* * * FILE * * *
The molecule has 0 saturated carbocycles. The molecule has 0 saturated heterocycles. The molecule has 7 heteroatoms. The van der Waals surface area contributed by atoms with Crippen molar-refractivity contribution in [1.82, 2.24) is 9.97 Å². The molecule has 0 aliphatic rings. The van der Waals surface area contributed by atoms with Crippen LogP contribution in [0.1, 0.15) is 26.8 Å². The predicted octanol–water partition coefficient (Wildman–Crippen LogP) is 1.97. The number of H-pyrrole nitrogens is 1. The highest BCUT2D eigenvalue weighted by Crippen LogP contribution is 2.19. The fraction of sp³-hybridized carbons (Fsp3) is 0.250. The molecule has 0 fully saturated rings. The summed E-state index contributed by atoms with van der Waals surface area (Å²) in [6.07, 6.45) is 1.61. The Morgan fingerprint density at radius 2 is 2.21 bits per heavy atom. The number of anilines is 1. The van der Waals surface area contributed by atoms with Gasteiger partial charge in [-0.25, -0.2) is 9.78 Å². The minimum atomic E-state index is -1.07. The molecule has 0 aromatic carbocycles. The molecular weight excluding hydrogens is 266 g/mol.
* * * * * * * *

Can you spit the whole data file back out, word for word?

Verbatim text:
The molecule has 0 saturated carbocycles. The molecule has 0 saturated heterocycles. The molecule has 7 heteroatoms. The van der Waals surface area contributed by atoms with Crippen molar-refractivity contribution in [1.82, 2.24) is 9.97 Å². The molecule has 0 aliphatic rings. The van der Waals surface area contributed by atoms with Crippen LogP contribution in [0.1, 0.15) is 26.8 Å². The predicted octanol–water partition coefficient (Wildman–Crippen LogP) is 1.97. The number of H-pyrrole nitrogens is 1. The highest BCUT2D eigenvalue weighted by Crippen LogP contribution is 2.19. The fraction of sp³-hybridized carbons (Fsp3) is 0.250. The molecule has 0 fully saturated rings. The summed E-state index contributed by atoms with van der Waals surface area (Å²) in [6.07, 6.45) is 1.61. The Morgan fingerprint density at radius 2 is 2.21 bits per heavy atom. The number of anilines is 1. The van der Waals surface area contributed by atoms with Gasteiger partial charge in [-0.25, -0.2) is 9.78 Å². The minimum atomic E-state index is -1.07. The molecule has 0 aromatic carbocycles. The molecular weight excluding hydrogens is 266 g/mol.